Flood Fails To Dampen Enthusiasm For Halo 3

If I was apprehensive about anything in Halo 3, it was the Flood.

Halo 1 has reached a certain legendary status amongst fans, but even it has a sore spot for many: the Library, where you navigate endless repeating dark corridors with endless hordes of only four enemies to fight: Human Flood combat forms, Elite Flood combat forms, Carrier forms and Infection forms. The level goes on a floor or two longer than it really has to, and only has a few tricks up its sleeve to make it seem fresh.

If Halo is built on a foundation of "thirty seconds of fun" then the Library was built on six helpings of five seconds of fun: shotgun a Flood form in the face, run away, repeat.

Of course, other Flood missions fared much better; they had better unit mixes, more varied terrain and encounters, as well as vehicles. 343 Guilty Spark had atmosphere oozing out of every pore as the Flood gave you the first real scare of the game. Two Betrayals gave you the dark side of Assault on the Control Room as Flood, Covenant and Sentinels took aim at each other and you while you tried to stop Halo from firing.

The Maw mixed it up by varing your objectives a bit, and by allowing you the chance to watch some interesting fights play out. The Flood themselves, though, were interesting to look at, but not so much interact with. When they didn't see you, they gurgled. When they did see you, they charged straight at you, firing whatever they had. If you had superior firepower and room to maneuver, it was no problem. If you had only one of those, or neither, you'd be in a world of hurt, not because the Flood outsmarted you, but because they overwhelmed you with numbers and clogged up your travel lanes with dead bodies. Or even dead Grifs.

Halo 2 added a significant twist to the Flood, but the game could only get so much mileage out of it. Instead of merely giggling with glee as you set off cascading explosions of popcorn Infection Flood, this time around the little devils scurried around more unpredictably, and raised dead Flood from the battlefield to face you once more if you didn't dismember them with a sword or blow them up with a grenade.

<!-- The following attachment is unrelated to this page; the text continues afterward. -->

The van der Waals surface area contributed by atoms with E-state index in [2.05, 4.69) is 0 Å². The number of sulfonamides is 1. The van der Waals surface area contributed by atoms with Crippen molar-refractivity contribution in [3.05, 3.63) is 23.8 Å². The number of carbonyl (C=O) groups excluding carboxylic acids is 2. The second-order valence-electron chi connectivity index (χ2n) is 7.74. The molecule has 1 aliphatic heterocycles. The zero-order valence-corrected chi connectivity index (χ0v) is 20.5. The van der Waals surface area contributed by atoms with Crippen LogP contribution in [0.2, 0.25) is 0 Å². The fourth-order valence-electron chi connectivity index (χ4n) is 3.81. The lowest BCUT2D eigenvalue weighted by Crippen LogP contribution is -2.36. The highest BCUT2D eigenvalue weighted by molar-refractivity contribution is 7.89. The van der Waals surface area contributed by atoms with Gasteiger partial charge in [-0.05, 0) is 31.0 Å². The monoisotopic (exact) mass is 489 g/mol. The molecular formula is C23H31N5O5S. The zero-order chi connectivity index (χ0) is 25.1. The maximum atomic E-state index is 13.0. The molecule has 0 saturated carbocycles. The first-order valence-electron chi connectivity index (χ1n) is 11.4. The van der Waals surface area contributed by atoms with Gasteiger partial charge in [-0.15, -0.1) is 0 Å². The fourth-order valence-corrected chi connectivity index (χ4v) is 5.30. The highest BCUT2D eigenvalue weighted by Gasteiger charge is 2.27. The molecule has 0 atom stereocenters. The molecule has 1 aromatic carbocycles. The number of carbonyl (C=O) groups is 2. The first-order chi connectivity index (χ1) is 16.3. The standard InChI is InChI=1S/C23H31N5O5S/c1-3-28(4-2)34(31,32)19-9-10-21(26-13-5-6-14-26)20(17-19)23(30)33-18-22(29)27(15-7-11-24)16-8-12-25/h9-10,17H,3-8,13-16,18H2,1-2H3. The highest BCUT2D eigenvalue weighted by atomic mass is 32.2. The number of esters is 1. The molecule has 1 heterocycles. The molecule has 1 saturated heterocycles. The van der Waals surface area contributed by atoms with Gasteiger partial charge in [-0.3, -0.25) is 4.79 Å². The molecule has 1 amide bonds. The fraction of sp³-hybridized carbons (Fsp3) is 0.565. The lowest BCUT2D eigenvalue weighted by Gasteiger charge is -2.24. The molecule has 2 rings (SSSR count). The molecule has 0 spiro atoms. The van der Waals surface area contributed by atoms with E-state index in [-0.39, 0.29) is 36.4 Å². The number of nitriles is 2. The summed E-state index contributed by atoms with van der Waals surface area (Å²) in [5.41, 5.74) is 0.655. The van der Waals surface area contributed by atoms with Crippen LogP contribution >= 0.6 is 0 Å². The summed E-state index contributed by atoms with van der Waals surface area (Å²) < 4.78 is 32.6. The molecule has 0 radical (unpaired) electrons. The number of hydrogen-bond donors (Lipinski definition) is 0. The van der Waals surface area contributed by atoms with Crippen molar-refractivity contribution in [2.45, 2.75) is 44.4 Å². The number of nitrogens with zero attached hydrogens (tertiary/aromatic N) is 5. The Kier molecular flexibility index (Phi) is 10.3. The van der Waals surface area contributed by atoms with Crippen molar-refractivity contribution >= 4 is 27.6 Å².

Once so raised, though, they were still the same old Flood. Four flavors, and one tactic.

How, then, would Halo 3 handle the Flood? More of the same?

I was relieved to find that not so. First of all, the Flood levels are broken up throughout the game. In Halo 1, once the Flood are revealed there's never a level where you don't have to fight them. 343 Guilty Spark shows you only token Covenant resistance before revealing the Flood. The Library dumps you into a Flood-only dark labyrinth. Two Betrayals lets you fight Covenant, too, but the Flood are always there. The Maw features Flood predominantly.

Halo 2 took Halo 1's journey-in, journey-out mission design philosphy and applied it to level pairs, some of which involve Flood. As the Arbiter, you fight your way into the mining installation against the Heretic forces, and fight your way out once the Flood are released.

In Gravemind, the Chief journeys his way into High Charity against Covenant forces, then fights his way back out again once the Flood attack.

The Arbiter's entire journey to the Index (Sacred Icon and Quarantine Zone) are predominantly Flood levels.

Halo 3 is far stingier with Flood levels, and then gives both Flood units and the environments you fight them in far more variety. The journey-in, journey-out design again applies, as The Storm brings you to the edge of the artifact the Covenant have uncovered, only to make you fight your way back out once a Flood-infected Covenant cruiser crash lands behind you, carrying a hidden message from Cortana.